Cardano’s founder and co-founder of Ethereum, Charles Hoskinson has suggested a different approach to the regulation of cryptocurrencies and crypto-related activities to the US Congress. The proposed approach involves software-based precepts.
Hoskinson believes crypto technology can perform self-regulation
Speaking on cryptocurrencies and blockchain technology in a congressional hearing on Thursday, Hoskinson proposed that compliance exercises and measures be left to the software developers affiliated with the respective crypto projects involved.
He suggested that the regulation and compliance exercise involving cryptocurrencies emulate the fashion of the self-regulation pattern typical in the banking sector. According to him, exchanges should be allowed to design and maintain these KYC-AML exercises just like banks.
“It’s not the SEC or CFTC going out there doing KYC-AML; it’s banks. They are the ones in the frontline,” said Hoskinson. Further noting, “it’s a public-private partnership. What needs to be done is to establish those boundaries, then what we can do as innovators is write software to help make that happen.”
This proposition comes at an opportune time especially considering how the US Congress is currently looking for the ideal pattern of regulation for the crypto industry as public adoption appears to grow at a rapid rate.
According to Hoskinson, due to the ability of crypto technology to store and transmit user data, regulatory functions could as well be automated by developers within the space to follow the model of the banking sector.
The battle between SEC and CFTC makes Hoskinson’s proposition ideal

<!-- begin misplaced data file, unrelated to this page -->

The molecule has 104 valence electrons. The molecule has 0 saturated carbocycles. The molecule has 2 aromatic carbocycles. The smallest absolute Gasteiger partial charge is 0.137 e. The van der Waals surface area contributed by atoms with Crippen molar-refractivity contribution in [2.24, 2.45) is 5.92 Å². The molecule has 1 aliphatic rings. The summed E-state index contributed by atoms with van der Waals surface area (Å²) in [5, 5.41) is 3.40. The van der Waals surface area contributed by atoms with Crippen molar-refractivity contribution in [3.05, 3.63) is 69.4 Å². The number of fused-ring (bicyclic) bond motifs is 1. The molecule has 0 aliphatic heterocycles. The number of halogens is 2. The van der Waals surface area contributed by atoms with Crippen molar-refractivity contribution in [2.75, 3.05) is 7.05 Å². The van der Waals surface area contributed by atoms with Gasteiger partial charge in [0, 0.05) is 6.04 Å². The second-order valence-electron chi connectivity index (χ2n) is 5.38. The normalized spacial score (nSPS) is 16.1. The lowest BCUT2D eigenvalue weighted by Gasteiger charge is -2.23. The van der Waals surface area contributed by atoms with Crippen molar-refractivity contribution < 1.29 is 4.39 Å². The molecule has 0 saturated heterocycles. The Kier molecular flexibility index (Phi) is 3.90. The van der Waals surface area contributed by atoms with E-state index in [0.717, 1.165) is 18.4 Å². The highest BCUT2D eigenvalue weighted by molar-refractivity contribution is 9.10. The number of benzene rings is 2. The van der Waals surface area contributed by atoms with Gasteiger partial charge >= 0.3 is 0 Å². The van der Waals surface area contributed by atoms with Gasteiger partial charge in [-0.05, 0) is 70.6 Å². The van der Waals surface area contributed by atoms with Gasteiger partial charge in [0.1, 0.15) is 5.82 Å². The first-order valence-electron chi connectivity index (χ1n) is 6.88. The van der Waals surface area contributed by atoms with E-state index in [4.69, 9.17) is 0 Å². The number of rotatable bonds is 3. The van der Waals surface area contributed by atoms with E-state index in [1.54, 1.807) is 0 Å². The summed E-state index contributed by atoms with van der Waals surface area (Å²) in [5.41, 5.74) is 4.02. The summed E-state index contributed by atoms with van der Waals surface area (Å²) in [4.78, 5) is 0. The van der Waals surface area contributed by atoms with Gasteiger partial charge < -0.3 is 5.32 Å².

The 34-year-old American entrepreneur pointed out that this pattern would help ensure transparency and effectiveness when it concerns crypto regulations and compliance practices and would help in eliminating the unhealthy competition that comes from different bodies struggling to regulate the industry.
Hoskinson was apparently making reference to the battle of supremacy with regard to crypto regulations between the Commodity Futures Trading Commission (CFTC) and the Securities and Exchange Commission (SEC).
In August of last year, American financial manager – now-former Commissioner of CFTC – Brian Quintenz, in a tweet, argued that the SEC had no authority over pure commodities like gold, wheat, or cryptocurrencies. Furthermore, Christopher Giancarlo, also former Commissioner of CFTC, noted that only the CFTC had experience with regulating crypto.
Considering the series of lawsuits filed by the SEC against crypto projects with some crypto firms complaining of illogical restrictions by the US regulator, Hoskinson’s suggestion appears to be the ideal go-to for crypto regulations.
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